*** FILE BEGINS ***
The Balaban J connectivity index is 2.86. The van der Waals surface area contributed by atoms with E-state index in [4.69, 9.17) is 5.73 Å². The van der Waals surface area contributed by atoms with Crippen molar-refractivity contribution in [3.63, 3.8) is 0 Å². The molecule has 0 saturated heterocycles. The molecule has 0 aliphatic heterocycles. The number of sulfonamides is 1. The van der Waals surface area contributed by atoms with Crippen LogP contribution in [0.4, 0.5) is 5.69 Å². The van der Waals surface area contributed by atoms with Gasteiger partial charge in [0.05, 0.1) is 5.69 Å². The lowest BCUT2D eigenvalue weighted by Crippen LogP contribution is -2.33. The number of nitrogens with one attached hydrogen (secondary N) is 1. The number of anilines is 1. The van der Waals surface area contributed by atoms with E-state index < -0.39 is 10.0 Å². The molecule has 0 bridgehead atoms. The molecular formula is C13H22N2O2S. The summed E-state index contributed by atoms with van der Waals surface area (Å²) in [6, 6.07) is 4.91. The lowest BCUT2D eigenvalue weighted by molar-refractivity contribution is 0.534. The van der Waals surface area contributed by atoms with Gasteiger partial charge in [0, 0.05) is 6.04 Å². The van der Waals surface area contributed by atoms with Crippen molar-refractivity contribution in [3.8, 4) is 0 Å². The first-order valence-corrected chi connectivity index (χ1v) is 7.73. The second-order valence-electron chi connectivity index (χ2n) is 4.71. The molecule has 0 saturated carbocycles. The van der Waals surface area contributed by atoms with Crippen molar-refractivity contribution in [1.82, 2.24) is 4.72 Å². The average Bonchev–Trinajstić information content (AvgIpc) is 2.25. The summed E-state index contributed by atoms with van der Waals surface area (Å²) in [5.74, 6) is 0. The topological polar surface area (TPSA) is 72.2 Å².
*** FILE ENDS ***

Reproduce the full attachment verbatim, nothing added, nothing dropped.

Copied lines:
The Balaban J connectivity index is 2.86. The van der Waals surface area contributed by atoms with E-state index in [4.69, 9.17) is 5.73 Å². The van der Waals surface area contributed by atoms with Crippen molar-refractivity contribution in [3.63, 3.8) is 0 Å². The molecule has 0 saturated heterocycles. The molecule has 0 aliphatic heterocycles. The number of sulfonamides is 1. The van der Waals surface area contributed by atoms with Crippen LogP contribution in [0.4, 0.5) is 5.69 Å². The van der Waals surface area contributed by atoms with Gasteiger partial charge in [0.05, 0.1) is 5.69 Å². The lowest BCUT2D eigenvalue weighted by Crippen LogP contribution is -2.33. The number of nitrogens with one attached hydrogen (secondary N) is 1. The number of anilines is 1. The van der Waals surface area contributed by atoms with E-state index < -0.39 is 10.0 Å². The molecule has 0 bridgehead atoms. The molecular formula is C13H22N2O2S. The summed E-state index contributed by atoms with van der Waals surface area (Å²) in [6, 6.07) is 4.91. The lowest BCUT2D eigenvalue weighted by molar-refractivity contribution is 0.534. The van der Waals surface area contributed by atoms with Gasteiger partial charge in [0, 0.05) is 6.04 Å². The van der Waals surface area contributed by atoms with Crippen molar-refractivity contribution in [3.8, 4) is 0 Å². The first-order valence-corrected chi connectivity index (χ1v) is 7.73. The second-order valence-electron chi connectivity index (χ2n) is 4.71. The molecule has 0 saturated carbocycles. The van der Waals surface area contributed by atoms with Crippen molar-refractivity contribution in [1.82, 2.24) is 4.72 Å². The average Bonchev–Trinajstić information content (AvgIpc) is 2.25. The summed E-state index contributed by atoms with van der Waals surface area (Å²) in [5.74, 6) is 0. The topological polar surface area (TPSA) is 72.2 Å².